Married workaholics both want to work—and, often, they do. Married women have nearly tripled their average workweek since the 1950s, absolutely crushing the working-hour growth of every other demographic...
The good news here is that women have the degrees, the means, and the freedom to work when they want to. The bad news is that the Typical American Family has only seen rising incomes in the last half century because of working wives.
In America today, a healthy, growing family income is a two-person job.
Just look what happens otherwise. The typical family with a stay-at-home wife/mom has seen incomes grow only 1 percent, after inflation, since 1980. But dual-earner households have seen a 29 percent raise, according to 2012 Census data.
The Single-Parent Trap
Working wives are the heroes of the Typical American Family in the last 50 years. The problem is that "typical" isn't quite so typical, anymore. Single moms or single dads, once rare, now lead 26 percent of all families, twice their share in 1950. This graph traces their ascent:
... and this graph traces their descent. Median incomes among families led by single dads and single moms have flat-lined or worse in the last few decades, falling behind those of married couples, whether or not the wife is working.
Single moms and single dads are more likely to be poor, not only because they don't have help in the household, but also because they didn't have much money to begin with.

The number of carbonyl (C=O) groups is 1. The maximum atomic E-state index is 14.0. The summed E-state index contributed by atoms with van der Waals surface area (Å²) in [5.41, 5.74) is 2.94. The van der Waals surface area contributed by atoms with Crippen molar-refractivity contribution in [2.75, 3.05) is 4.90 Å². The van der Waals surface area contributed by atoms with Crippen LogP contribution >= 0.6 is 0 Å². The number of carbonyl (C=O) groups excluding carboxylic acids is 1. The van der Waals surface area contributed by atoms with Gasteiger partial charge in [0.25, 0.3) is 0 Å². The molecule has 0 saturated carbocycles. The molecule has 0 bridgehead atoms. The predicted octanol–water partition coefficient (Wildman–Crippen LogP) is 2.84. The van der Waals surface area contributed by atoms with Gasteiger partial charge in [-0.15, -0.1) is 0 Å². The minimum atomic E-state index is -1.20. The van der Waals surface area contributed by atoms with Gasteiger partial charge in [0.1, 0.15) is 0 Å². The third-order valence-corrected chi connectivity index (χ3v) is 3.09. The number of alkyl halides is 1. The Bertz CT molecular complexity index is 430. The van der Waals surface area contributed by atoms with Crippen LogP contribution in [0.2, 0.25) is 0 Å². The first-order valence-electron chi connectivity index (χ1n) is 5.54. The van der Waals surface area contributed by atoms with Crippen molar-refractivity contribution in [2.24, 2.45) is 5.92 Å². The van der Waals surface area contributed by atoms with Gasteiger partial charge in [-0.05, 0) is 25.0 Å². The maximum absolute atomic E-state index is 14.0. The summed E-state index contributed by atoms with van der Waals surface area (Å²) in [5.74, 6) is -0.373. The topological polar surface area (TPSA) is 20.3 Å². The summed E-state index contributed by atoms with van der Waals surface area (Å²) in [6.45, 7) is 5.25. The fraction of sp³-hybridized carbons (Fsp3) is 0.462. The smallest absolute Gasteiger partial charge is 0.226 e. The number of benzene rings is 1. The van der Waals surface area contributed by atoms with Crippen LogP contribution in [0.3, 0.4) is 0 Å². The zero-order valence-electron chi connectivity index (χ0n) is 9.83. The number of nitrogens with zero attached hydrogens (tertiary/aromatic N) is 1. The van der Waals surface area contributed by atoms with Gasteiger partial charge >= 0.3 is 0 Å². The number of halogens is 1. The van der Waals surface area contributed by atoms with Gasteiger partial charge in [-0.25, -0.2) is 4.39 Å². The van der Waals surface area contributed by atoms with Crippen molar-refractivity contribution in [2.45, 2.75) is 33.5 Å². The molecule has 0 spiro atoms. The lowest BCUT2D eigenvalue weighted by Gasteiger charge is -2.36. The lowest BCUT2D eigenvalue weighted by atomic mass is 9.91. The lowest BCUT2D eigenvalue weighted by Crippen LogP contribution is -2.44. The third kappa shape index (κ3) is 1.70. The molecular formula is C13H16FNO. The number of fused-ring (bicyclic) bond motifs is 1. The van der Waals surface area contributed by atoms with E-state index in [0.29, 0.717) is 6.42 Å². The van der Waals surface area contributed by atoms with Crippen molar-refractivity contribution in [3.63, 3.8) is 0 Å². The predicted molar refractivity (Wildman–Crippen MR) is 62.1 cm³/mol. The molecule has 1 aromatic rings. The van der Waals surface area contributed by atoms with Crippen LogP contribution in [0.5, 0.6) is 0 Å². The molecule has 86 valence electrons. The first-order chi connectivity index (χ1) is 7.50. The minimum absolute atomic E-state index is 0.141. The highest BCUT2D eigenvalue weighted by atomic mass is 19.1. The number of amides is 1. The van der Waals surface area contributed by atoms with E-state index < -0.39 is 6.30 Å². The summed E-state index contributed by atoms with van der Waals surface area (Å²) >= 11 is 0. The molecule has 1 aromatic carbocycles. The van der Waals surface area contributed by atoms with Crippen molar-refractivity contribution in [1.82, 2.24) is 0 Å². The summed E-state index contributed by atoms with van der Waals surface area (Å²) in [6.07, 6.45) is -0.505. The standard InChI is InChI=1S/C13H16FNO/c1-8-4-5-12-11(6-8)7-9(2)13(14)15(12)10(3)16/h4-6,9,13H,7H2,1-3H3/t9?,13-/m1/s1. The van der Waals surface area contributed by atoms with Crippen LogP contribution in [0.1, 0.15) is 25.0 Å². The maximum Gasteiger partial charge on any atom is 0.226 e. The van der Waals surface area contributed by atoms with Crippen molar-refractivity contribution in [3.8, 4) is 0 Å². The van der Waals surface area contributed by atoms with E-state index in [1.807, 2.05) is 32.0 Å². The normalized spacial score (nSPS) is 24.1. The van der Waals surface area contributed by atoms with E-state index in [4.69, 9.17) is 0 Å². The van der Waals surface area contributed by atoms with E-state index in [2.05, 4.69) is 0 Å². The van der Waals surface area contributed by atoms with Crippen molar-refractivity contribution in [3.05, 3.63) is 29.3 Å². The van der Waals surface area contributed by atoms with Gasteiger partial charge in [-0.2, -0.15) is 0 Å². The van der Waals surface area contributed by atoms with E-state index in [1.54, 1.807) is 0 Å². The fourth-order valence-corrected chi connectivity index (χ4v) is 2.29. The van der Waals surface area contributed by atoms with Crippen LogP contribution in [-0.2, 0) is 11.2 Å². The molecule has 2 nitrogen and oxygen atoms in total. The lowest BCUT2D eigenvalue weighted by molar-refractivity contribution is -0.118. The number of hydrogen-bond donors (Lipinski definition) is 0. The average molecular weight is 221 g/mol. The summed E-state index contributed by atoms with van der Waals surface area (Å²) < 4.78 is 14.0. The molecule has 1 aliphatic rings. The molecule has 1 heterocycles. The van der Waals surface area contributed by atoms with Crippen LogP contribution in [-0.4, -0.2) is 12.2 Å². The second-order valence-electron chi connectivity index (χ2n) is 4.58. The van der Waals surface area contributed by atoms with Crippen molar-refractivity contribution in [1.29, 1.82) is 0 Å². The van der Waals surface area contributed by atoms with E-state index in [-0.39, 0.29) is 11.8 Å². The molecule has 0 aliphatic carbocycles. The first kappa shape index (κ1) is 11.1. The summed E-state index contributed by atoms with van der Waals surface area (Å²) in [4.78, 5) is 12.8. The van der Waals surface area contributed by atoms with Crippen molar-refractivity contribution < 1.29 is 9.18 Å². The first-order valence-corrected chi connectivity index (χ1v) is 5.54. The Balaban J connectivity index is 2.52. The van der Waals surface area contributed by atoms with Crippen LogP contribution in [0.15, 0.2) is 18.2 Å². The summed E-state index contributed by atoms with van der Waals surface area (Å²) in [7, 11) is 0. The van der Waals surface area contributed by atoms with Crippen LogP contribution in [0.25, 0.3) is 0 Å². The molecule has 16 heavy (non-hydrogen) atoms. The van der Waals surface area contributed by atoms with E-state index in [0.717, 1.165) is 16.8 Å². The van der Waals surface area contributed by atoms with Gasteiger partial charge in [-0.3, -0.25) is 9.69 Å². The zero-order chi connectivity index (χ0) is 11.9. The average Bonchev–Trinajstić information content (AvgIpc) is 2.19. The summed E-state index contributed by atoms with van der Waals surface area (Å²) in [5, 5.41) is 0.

In a strange twist, marriage has recently become a capstone for the privileged class. The decline of marriage, to the extent that we're seeing it, is happening almost exclusively among the poor. The lowest-earning men and women (i.e.: the least-educated men and women) have seen the steepest declines in marriage rates, according to the Hamilton Project.
The single parent crisis is concentrated among minorities. Single mothers and fathers, a rarity among white Americans, are common among minorities. More than 50 percent of Hispanic babies--and an astonishing 72 percent of black babies--are born to unwed mothers, according to Family Facts.
The causes of the single parent boom among minority populations is debatable. Sociologist William Julius Wilson pinned it on economics and crime, arguing that "high rates of [male] unemployment and incarceration meant that the local dating pool was populated by unmarriageable men." Another answer, from George A. Akerlof and Janet Yellen in a famous Brookings paper, suggested that abortion and contraception laws "[made] the birth of the child the physical choice of the mother [which made] marriage and child support a social choice of the father."
If the causes are mysterious, the outcome is not. The decline in marriage rates among poorer men and women robs parents of supplemental income, of work-life balance, and of time to prepare a child for school. Single-parenthood and inter-generational poverty feed each other. The marriage gap and the income gap amplify one another.